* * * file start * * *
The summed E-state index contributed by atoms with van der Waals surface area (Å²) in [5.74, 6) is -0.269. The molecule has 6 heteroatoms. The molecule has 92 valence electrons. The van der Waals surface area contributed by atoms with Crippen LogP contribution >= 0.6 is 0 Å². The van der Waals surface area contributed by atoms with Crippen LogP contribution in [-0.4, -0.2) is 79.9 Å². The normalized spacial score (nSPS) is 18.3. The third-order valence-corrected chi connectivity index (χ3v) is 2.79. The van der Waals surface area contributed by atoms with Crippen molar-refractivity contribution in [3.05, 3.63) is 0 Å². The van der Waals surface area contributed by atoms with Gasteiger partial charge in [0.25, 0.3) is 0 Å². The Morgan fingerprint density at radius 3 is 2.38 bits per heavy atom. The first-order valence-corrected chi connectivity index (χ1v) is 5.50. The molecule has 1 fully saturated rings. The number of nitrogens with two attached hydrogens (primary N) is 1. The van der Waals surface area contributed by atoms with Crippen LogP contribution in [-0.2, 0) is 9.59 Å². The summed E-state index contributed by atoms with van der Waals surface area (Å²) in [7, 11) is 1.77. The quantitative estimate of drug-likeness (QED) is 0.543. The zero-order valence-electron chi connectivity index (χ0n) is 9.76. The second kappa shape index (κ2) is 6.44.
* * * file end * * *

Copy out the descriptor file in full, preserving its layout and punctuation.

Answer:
The summed E-state index contributed by atoms with van der Waals surface area (Å²) in [5.74, 6) is -0.269. The molecule has 6 heteroatoms. The molecule has 92 valence electrons. The van der Waals surface area contributed by atoms with Crippen LogP contribution >= 0.6 is 0 Å². The van der Waals surface area contributed by atoms with Crippen LogP contribution in [-0.4, -0.2) is 79.9 Å². The normalized spacial score (nSPS) is 18.3. The third-order valence-corrected chi connectivity index (χ3v) is 2.79. The van der Waals surface area contributed by atoms with Crippen molar-refractivity contribution in [3.05, 3.63) is 0 Å². The van der Waals surface area contributed by atoms with Gasteiger partial charge in [0.25, 0.3) is 0 Å². The Morgan fingerprint density at radius 3 is 2.38 bits per heavy atom. The first-order valence-corrected chi connectivity index (χ1v) is 5.50. The molecule has 1 fully saturated rings. The number of nitrogens with two attached hydrogens (primary N) is 1. The van der Waals surface area contributed by atoms with Crippen LogP contribution in [-0.2, 0) is 9.59 Å². The summed E-state index contributed by atoms with van der Waals surface area (Å²) in [7, 11) is 1.77. The quantitative estimate of drug-likeness (QED) is 0.543. The zero-order valence-electron chi connectivity index (χ0n) is 9.76. The second kappa shape index (κ2) is 6.44.